The role of social support for social workers engaged in preventing radicalization and violent extremism
Peer reviewed, Journal article
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Original versionHaugstvedt, H. (2020) The role of social support for social workers engaged in preventing radicalization and violent extremism. Nordic Social Work Research, DOI: 10.1080/2156857X.2020.1806102 10.1080/2156857X.2020.1806102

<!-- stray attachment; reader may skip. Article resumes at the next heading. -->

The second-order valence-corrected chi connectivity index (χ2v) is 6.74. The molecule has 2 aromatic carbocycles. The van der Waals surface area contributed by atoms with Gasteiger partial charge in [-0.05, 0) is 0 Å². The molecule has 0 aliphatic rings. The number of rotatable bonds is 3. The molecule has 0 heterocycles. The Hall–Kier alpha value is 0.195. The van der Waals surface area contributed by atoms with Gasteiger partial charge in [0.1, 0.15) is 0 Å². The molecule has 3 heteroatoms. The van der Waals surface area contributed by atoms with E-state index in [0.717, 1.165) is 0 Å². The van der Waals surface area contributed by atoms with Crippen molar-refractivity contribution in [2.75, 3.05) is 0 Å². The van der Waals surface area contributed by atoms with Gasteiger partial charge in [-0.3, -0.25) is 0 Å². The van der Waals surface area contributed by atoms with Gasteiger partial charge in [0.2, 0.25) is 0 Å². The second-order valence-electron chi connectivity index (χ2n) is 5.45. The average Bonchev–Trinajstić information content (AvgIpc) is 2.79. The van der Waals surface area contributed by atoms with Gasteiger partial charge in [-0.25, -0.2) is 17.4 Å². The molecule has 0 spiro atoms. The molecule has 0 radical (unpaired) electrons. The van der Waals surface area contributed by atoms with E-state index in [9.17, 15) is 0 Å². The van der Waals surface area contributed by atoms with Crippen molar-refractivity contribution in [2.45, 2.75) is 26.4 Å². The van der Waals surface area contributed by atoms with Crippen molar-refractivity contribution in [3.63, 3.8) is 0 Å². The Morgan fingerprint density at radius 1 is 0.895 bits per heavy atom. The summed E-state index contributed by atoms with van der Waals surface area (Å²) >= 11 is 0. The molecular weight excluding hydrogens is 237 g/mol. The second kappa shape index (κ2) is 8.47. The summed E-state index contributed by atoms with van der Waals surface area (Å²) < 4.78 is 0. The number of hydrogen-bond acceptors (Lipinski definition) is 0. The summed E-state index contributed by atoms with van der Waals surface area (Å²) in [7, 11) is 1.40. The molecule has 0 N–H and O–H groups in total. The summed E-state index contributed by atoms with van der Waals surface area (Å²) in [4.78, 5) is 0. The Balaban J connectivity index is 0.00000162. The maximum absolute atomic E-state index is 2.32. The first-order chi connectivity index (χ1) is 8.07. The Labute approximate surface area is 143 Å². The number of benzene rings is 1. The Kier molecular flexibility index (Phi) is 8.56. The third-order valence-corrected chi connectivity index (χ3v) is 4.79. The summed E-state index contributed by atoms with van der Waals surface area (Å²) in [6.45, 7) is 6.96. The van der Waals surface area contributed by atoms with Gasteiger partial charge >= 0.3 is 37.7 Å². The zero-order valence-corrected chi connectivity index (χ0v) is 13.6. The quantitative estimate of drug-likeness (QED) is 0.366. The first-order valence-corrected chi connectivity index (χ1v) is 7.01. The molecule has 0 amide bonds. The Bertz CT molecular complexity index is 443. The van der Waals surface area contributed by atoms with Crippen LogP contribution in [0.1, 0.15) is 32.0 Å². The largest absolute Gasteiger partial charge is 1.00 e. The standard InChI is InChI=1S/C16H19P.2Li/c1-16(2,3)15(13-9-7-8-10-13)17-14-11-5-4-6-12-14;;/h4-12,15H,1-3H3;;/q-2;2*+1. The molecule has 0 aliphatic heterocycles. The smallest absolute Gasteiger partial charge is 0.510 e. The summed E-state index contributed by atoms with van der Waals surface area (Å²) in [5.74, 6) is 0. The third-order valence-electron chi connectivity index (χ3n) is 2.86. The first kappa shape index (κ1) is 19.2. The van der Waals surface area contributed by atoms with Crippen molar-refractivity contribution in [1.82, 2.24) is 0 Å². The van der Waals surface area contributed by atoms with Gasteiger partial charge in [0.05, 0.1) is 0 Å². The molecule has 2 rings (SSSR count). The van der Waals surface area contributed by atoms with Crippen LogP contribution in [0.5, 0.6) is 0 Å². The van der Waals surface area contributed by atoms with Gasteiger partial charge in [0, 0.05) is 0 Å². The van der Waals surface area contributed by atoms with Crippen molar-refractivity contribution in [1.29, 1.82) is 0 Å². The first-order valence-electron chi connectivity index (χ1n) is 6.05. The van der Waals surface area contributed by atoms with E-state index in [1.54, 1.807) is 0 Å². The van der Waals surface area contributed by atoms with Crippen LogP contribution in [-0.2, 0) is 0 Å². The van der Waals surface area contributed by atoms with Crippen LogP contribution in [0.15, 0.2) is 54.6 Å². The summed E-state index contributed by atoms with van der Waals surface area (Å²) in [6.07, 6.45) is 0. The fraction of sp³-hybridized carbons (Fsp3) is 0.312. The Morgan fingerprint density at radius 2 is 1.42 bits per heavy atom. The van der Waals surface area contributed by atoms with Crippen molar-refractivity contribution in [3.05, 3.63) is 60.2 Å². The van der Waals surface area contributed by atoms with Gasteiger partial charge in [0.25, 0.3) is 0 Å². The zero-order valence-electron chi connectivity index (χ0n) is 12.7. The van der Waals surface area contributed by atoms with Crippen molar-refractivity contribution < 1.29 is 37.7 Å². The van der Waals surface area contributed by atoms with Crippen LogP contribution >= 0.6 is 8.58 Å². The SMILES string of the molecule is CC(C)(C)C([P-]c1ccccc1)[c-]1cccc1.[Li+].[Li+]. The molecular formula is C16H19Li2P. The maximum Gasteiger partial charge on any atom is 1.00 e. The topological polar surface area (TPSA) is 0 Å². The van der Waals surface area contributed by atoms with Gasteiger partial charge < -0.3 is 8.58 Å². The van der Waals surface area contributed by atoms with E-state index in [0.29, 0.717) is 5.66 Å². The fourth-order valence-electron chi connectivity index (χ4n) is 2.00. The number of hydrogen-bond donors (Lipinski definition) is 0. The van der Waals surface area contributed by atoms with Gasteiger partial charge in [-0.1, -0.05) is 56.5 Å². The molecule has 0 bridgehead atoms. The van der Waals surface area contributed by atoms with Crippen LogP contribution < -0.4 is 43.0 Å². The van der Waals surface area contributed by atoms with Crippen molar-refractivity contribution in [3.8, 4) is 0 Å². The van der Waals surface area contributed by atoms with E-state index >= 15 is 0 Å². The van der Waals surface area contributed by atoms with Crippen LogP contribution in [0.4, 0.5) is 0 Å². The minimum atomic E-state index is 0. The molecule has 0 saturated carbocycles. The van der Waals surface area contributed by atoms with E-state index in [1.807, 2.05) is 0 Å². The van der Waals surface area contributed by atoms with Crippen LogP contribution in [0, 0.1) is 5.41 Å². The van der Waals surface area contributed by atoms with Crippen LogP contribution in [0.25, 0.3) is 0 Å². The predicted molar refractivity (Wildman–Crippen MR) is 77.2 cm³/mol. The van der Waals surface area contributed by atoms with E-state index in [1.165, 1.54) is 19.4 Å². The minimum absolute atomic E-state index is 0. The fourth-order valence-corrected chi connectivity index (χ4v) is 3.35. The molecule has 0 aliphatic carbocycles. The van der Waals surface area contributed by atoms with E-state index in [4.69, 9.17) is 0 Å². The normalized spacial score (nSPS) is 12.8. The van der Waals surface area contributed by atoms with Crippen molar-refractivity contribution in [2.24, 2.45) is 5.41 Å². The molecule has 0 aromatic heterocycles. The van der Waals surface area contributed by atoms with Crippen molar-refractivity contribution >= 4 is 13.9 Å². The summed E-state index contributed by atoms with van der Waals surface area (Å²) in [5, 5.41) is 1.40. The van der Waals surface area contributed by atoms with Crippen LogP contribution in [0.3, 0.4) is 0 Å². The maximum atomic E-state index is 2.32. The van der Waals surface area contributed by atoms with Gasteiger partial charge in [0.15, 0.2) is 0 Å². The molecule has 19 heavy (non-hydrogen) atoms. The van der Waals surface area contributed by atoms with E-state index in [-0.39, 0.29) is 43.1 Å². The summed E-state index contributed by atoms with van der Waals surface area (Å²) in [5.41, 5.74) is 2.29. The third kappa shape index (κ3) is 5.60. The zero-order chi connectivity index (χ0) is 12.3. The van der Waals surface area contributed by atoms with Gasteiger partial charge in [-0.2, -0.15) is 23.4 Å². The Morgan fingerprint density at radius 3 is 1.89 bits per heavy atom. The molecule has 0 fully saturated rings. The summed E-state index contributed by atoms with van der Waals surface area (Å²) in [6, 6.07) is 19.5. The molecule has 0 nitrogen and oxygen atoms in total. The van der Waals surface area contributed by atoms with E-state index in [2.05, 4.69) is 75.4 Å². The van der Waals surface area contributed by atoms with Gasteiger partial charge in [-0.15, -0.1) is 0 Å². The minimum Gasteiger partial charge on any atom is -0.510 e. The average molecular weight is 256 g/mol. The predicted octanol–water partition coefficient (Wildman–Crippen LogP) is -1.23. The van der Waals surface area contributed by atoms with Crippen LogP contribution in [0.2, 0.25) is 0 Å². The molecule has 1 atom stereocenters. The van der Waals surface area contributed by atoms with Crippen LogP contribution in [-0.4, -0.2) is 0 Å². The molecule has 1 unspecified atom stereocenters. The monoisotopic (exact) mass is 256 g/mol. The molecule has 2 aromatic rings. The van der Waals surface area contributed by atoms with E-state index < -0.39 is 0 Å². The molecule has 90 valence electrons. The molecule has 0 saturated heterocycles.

Over the last decade, social workers have been engaged in prevention work against violent extremism in the United Kingdom and the Nordic countries. There are scholarly findings of professional uncertainty among social workers carrying out this task, but the influence of organizational factors and support have not yet been studied in this context. This paper fills some of that gap with findings from research using 17 in-depth and two focus group interviews with experienced social workers involved in prevention work against radicalization and violent extremism. Theoretically, this paper applies Cutrona and Russell’s theory of social support to its findings. The analysis revealed that professional acknowledgement is important for these social workers and that being given time and understanding of how this work impacts professionals on a personal level is a critical part of their interaction with peers and managers. Supportive measures, such as peer support, debriefing, and supervision, are also essential parts of maintaining well-being in the aftermath of these client encounters. Additionally, the novel contribution of this paper is that, for practitioners in a mixed and still evolving practice field, these support services may also strengthen prevention workers to remain close to their professional principles and focus on emancipating, not controlling their target group.